Clementine Curd

Clementine Curd
Clementine Curd

Christmas is an excellent time to make clementine curd when fresh clementines are readily available.  While certainly lesser known than the traditional lemon curd, clementine curd is lovely in its own way.

Less sharp and “puckery” than lemon curd, clementine curd is almost identical in color to lemon curd (perhaps a slight bit paler) and still has a lovely citrus flavour.

Clementine Curd
Clementine Curd

Be prepared to devote some time and patience to making any curd.  It cooks slowly over a pot of simmering (never boiling) water to reach its finished stage (170F on a candy thermometer). You may wish to read my previous postings on making lemon curd and rhubarb curd for hints and tips on make curd as the same techniques apply to the making of clementine curd.

Clementine Curd
Clementine Curd

Use this clementine curd in the same way in which you would use lemon curd — as a spread on biscuits, scones, muffins, or toast; as a filling for cakes; in a parfait with Greek yogurt; or as a filling for tarts and cookies. Bottle the curd in a fancy jar and you have a lovely gift for someone, especially if you include a batch of homemade scones or biscuits with it.

Clementine Curd
Clementine Curd

[Printable recipe follows at end of posting]

Clementine Curd

Ingredients:

¾ cup caster* sugar or granulated sugar
2½ tsp clementine zest
7 tbsp freshly squeezed clementine juice, strained (apx. 5 clementines, depending on size)
2 extra-large egg yolks
1 large whole egg
3 tbsp unsalted butter at room temperature

Method:

In bottom of double boiler, bring about 2” of water to the simmer point (around 200°F). Maintain the water at this simmer point over medium-low heat.  Place sugar in top of double boiler or heat-proof bowl.  Mix in the clementine zest.  Whisk the clementine juice into sugar.
In small bowl, lightly beat the 2 egg yolks and the whole egg together with a fork, just enough to break up the yolks and blend with the whole egg.  Whisk the eggs into the sugar-clementine juice mixture. Add the soft butter.  Place this pot or bowl over the simmering water. Stir the mixture continuously as it cooks until it is thickened and the temperature of the mixture registers 170°F on a candy thermometer.  Be patient as this will take awhile. Make sure the water in the bottom of the boiler does not boil and stays only at the simmer point.
Remove curd from heat and strain through a mesh strainer to remove any of the egg white that may have coagulated as well as the clementine rind.  Pour strained curd into a sterilized bottle.  Place a piece of plastic wrap directly on the surface of the curd to prevent it from forming a skin on top. Cool at room temperature. Remove plastic wrap. Cover jar tightly and refrigerate for up to 1 week.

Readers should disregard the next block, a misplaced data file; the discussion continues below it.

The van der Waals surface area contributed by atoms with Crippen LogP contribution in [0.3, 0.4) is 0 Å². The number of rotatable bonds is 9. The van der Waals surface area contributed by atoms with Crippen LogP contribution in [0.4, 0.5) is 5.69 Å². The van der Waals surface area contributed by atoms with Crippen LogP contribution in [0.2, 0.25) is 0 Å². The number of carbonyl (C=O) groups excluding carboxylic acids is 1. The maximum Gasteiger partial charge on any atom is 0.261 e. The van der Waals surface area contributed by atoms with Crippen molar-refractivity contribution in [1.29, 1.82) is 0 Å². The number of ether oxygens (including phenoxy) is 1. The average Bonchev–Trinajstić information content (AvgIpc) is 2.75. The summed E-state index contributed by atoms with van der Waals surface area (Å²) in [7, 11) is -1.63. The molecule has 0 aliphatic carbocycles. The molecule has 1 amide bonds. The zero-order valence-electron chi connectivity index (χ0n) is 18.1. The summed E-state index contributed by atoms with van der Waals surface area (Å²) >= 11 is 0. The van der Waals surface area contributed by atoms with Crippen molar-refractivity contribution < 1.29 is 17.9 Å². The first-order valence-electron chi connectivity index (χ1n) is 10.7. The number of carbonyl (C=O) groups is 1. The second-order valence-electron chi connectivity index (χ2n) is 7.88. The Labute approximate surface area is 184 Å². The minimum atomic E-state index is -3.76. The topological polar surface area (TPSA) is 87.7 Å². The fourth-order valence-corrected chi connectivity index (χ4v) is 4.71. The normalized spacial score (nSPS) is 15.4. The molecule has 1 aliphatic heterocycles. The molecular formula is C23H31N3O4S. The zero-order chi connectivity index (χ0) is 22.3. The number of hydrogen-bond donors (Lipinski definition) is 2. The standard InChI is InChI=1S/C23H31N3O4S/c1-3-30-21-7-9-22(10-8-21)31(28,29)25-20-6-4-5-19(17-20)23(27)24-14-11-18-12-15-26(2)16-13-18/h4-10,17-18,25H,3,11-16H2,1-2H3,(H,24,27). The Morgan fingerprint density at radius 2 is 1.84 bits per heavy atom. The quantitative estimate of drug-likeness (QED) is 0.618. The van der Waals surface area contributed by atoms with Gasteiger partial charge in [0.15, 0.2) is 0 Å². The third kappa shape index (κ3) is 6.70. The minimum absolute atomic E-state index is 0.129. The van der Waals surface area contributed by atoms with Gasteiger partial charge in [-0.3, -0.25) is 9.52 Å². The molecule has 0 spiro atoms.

Yield: Apx. 1 cup

*caster sugar may also be known as fruit sugar, berry sugar, super fine sugar, or instant dissolving sugar.

Note:  Altitude may affect the temperature at which the water reaches the simmering point. The important thing is that the water in the bottom of the double boiler does not boil or touch the top of the double boiler/heatproof bowl during the cooking of the curd.

Print

Clementine Curd

Similar to lemon curd but more mellow, this delightful clementine curd is especially love at Christmas when fresh clementines are readily available.
Course Dessert
Author My Island Bistro Kitchen

Ingredients

  • 3/4 cup caster sugar or granulated sugar
  • 2 1/2 tsp clementine zest
  • 7 tbsp freshly squeezed clementine juice, strained (apx. 5 clementines, depending on size)
  • 2 extra-large egg yolks
  • 1 large whole egg
  • 3 tbsp unsalted butter at room temperature

Instructions

  1. In bottom of double boiler, bring about 2” of water to the simmer point (around 200°F). Maintain the water at this simmer point over medium-low heat. Place sugar in top of double boiler or heat-proof bowl. Mix in the clementine zest. Whisk the clementine juice into sugar.
  2. In small bowl, lightly beat the 2 egg yolks and the whole egg together with a fork, just enough to break up the yolks and blend with the whole egg. Whisk the eggs into the sugar-clementine juice mixture. Add the soft butter. Place this pot or bowl over the simmering water. Stir the mixture continuously as it cooks until it is thickened and the temperature of the mixture registers 170°F on a candy thermometer. Be patient as this will take awhile. Make sure the water in the bottom of the boiler does not boil and stays only at the simmer point.
  3. Remove curd from heat and strain through a mesh strainer to remove any of the egg white that may have coagulated as well as the clementine rind. Pour strained curd into a sterilized bottle. Place a piece of plastic wrap directly on the surface of the curd to prevent it from forming a skin on top. Cool at room temperature. Remove plastic wrap. Cover jar tightly and refrigerate for up to 1 week. Yield: Apx. 1 cup

Recipe Notes

*caster sugar may also be known as fruit sugar, berry sugar, super fine sugar, or instant dissolving sugar.

Note:  Altitude may affect the temperature at which the water reaches the simmering point. The important thing is that the water in the bottom of the double boiler does not boil or touch the top of the double boiler/heatproof bowl during the cooking of the curd.

 

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Clementine Curd
Clementine Curd

 

Clementine Curd
Clementine Curd

 

Clementine Curd
Clementine Curd